Breast cancer more recent but still 2 1/2 years since dx, and NED for that one too.

I'm an early stager for both - thanks to luck the first time and my bathroom mirror the second time.

I'm also paranoid about "symptoms" that appear from nowhere and disappear the same way :shock::shock:

Geri

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Geri - you can jump on any bandwagon you want!!!! :-)

Cindy - YES! I still get that thingy under my ribcage but haven't for awhile now - months actually - and I even go to the gym.

I had to laugh about the weight loss - I did the same thing, I told the story at work! I lost 6 pounds and felt cold terror - went and got thick shakes, fettucini alfredo, anything to put the weight back on because i was convinced it was the cancer back. Meanwhile - I was on a diet!!! I did that about 3 times before I psychologically processed that it was okay.

So now I am down to 70 pounds lost since last November. In answer to your earlier question Cindy, in simple form, I just stopped eating like I had been. Also, I work out 3/4 times a week with weights and cardio- in the first 6 weeks I lost 1 3/4" off my upper arms! I still have a way to go, but at least I'm going.

Cancer did many things to all of us - to me it brought fear into my life and crippled me for longer than it should have. Coming here to the board brought me much needed support, but it also brought alot of pain and loss. I retreated inside myself, and with my job transfer, no family around, no friends - it was easy to just work and come home and watch TV. I thought I was okay, but I really wasn't. Last year, my pause button finally went off, and I started getting involved with people again, and with life. I come here when I can, sometimes more than other times, and try to balance what I feel is my obligation to lung cancer and my obligation toward myself and my son and living a close to normal life that for some reason, I am fortunate enough to now have. I guess I do what I can and then take a break when I need to.

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I know what you mean, Debi. Between my family, job, and riding, I had plenty to do, and my first inclination was to throw myself into everything and just try to forget that it ever happened.

But after the trauma of open lung surgery, sitting in chemo rooms with other cancer patients, and interacting online with others who are later lost or lose loved ones, it's easier said than done. I think getting involved, trying to help and give support is therapeutic for the soul.

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My mom IIIA, advanced, but she is still in remission since her Nov2003 diagnosis.....despite brain anyerum procedures & triple bypass along the way!

My dad unstaged (either I or IV, depends if the blip in the brain is malignant, at this point they asume probably not) diagnosed Sept 2007 is also still in remission!!!!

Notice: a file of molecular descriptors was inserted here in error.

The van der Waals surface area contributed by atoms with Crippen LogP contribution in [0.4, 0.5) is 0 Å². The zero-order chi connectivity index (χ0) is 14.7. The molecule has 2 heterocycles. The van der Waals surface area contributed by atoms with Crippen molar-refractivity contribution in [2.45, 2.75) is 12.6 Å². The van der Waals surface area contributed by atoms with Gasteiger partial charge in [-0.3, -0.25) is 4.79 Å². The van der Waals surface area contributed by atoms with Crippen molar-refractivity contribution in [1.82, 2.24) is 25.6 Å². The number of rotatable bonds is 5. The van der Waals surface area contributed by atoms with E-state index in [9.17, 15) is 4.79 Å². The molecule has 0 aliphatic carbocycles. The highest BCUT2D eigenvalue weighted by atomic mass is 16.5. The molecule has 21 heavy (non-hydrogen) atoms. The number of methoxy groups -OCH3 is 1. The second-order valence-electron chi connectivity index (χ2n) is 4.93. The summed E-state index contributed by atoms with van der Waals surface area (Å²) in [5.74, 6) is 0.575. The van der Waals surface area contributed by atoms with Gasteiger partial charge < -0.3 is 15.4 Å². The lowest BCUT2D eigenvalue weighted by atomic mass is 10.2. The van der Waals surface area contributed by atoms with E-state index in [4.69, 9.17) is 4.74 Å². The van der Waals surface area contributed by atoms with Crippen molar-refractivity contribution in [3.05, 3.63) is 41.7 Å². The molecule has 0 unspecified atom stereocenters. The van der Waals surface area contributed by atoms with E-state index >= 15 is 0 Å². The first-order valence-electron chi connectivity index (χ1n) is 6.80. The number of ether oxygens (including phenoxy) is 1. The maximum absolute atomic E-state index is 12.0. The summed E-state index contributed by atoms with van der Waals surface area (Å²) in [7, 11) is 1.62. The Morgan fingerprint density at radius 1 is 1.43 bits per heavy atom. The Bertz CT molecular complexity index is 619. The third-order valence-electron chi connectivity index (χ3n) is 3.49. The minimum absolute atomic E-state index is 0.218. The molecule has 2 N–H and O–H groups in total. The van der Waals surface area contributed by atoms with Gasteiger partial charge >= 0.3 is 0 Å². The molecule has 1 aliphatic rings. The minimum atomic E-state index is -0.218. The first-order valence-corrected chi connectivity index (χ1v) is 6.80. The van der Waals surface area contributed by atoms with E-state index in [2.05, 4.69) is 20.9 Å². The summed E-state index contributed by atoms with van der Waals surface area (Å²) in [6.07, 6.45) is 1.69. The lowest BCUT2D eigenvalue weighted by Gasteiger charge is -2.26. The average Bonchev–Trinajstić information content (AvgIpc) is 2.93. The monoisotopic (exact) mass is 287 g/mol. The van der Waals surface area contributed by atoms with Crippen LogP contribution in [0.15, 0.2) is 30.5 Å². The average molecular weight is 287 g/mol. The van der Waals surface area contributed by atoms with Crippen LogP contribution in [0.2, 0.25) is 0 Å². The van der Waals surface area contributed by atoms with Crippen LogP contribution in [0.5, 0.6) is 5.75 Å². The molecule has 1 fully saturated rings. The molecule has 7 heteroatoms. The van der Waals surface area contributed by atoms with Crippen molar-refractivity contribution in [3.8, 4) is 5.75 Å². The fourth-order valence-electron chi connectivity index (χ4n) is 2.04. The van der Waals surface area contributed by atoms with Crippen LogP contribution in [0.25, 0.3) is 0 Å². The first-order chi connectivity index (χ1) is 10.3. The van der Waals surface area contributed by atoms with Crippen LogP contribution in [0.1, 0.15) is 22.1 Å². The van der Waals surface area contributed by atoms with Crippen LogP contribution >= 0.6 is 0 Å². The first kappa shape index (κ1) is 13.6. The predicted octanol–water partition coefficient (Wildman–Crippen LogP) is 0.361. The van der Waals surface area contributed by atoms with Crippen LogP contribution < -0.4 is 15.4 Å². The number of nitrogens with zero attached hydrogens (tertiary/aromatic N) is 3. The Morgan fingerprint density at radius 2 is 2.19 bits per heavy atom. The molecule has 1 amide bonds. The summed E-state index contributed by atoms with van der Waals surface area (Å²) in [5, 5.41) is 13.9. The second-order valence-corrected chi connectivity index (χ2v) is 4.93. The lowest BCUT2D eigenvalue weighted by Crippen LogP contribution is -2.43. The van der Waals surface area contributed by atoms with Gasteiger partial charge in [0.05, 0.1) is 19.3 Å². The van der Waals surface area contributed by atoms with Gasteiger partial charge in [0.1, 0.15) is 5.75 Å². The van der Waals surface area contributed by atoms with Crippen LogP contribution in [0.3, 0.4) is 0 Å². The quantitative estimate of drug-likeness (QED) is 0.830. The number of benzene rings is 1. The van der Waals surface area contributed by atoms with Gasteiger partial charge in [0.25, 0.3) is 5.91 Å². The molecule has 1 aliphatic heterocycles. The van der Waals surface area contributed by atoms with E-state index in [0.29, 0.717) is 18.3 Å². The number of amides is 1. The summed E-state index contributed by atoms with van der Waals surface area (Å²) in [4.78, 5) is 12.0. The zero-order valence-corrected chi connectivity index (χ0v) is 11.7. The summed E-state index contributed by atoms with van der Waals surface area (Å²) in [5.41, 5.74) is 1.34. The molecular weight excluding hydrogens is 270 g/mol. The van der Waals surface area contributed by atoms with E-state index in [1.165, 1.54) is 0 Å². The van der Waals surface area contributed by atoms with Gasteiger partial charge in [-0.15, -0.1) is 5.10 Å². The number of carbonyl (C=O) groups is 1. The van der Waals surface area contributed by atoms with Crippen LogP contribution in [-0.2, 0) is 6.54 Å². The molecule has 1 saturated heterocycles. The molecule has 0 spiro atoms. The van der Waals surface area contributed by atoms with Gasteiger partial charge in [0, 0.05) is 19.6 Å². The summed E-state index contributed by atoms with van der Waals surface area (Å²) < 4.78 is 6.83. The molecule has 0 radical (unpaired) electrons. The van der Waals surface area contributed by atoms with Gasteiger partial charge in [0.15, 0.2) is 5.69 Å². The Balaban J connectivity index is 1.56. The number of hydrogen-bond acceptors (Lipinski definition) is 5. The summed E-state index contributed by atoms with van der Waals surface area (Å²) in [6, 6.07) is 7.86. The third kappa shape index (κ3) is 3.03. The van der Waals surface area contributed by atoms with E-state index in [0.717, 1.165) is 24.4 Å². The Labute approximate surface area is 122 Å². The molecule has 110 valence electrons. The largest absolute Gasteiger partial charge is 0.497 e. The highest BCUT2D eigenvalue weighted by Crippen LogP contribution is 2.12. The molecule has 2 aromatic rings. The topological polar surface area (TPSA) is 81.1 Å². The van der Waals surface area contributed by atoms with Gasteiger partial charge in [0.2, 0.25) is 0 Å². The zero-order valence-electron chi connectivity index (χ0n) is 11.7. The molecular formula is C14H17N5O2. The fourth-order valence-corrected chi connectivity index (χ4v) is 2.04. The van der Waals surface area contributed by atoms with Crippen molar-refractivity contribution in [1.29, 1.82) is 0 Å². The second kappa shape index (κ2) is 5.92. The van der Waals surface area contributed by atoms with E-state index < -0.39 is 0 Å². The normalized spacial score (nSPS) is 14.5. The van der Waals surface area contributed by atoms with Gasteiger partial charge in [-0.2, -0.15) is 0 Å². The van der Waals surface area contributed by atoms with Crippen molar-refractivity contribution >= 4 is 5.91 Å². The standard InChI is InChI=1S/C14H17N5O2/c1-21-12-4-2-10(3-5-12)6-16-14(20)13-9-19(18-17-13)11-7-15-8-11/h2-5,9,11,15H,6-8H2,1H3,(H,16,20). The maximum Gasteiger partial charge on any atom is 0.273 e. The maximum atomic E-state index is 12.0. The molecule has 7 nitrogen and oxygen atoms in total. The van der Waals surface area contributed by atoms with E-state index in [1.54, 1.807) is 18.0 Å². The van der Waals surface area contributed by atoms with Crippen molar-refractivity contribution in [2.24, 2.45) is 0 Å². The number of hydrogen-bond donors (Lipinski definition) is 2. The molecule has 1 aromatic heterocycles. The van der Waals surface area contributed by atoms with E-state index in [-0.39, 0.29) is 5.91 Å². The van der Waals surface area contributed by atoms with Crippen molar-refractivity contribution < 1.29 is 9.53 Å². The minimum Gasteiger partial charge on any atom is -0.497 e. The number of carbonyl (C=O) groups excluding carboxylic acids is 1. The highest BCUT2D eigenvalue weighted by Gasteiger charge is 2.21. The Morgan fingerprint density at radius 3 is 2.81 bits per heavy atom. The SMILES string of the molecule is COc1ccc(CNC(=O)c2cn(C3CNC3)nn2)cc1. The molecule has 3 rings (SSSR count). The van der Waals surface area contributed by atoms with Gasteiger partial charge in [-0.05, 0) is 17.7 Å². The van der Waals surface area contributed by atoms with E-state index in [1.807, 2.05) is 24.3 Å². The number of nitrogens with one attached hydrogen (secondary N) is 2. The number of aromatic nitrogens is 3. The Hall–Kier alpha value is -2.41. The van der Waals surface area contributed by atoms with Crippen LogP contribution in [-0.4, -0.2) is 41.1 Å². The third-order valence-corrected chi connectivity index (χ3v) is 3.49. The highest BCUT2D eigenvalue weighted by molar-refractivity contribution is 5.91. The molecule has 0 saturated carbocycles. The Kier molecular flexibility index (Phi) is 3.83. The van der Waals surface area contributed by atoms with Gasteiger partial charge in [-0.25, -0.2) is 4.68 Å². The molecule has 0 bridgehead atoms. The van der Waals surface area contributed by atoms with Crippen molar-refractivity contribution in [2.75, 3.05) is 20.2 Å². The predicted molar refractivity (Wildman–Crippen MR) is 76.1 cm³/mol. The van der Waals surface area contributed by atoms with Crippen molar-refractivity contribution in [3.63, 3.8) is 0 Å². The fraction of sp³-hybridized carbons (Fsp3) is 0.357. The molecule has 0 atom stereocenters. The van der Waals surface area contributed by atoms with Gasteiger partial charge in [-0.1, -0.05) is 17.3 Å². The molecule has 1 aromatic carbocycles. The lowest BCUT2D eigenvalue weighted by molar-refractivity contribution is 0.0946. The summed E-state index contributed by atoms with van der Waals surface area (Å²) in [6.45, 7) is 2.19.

We all count our blessings daily!

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  • 4 weeks later...
  • 1 month later...

I'm still here too! 4 1/2 years, stage 1A

I don't get on the board as much as I used to, life has just been too busy, and FB seems to have taken up my spare time! :)

This was a great post Debi...it's so good to see so many of the "old" early stagers posting, like myself. We are all so lucky, I still thank God everyday!

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Three years and 9 months since removal of my ULL for stage 1b lung cancer. Last CT scan was 12/03/09 and still NED!! And yes, I did get nervous as the time for the scan drew closer (but notably less than in the past :) I still lurk here every now and then and occasionally post but life has gotten busy again (that is a good thing!). If any of you remember, I started running after I had cancer - and I am still running today!

(http://www.lungevity.org/l_community/viewtopic.php?t=33970)

I find myself being more of an advocate for lung cancer research now than in the past. When I run in various races (and on runs around the city), I now wear a t-shirt that proclaims my lung cancer survivor status. I hope it shows people that with early detection and proper treatment, lung cancer is not a death sentence and, within limits, we can live as normal a life as many others. It is rather interesting to see peoples response to the shirt. Some look away from you when you look at them, others just ignore it and some will acknowledge you with a nod or thumbs up. Most simply do not know how to react. I hope by wearing the shirt it at least makes people think more about lung cancer and the need to address the issues it presents.

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Hi Debi...

Pam/nonni here....5+ years since surgery..the old fashion way..URL removed ..staged at 1A with no furthur treatments......Debi can actually tell my story...I was really paranoid....getting better now thou..still can't get a freaking headache without thinking the C word...

Good to see you here girl...I think of you often and hope you and your son are doing well....happy to hear you got on with your life...hope it'a fruitful one with much joy and happiness..

Had a couple of scares in my journey but all turned out OK...Thank You Jesus..having Ct's and blood work yearly now...due for a Ct in April....still get scaniety thou...don't think that will ever stop....NED is my friend and pray he stay's that way....Like Jan...I thank God every day....

hugs to all and wishing a HEALTHY HAPPY NEW YEAR TO ALL MY FRIENDS HERE

nonni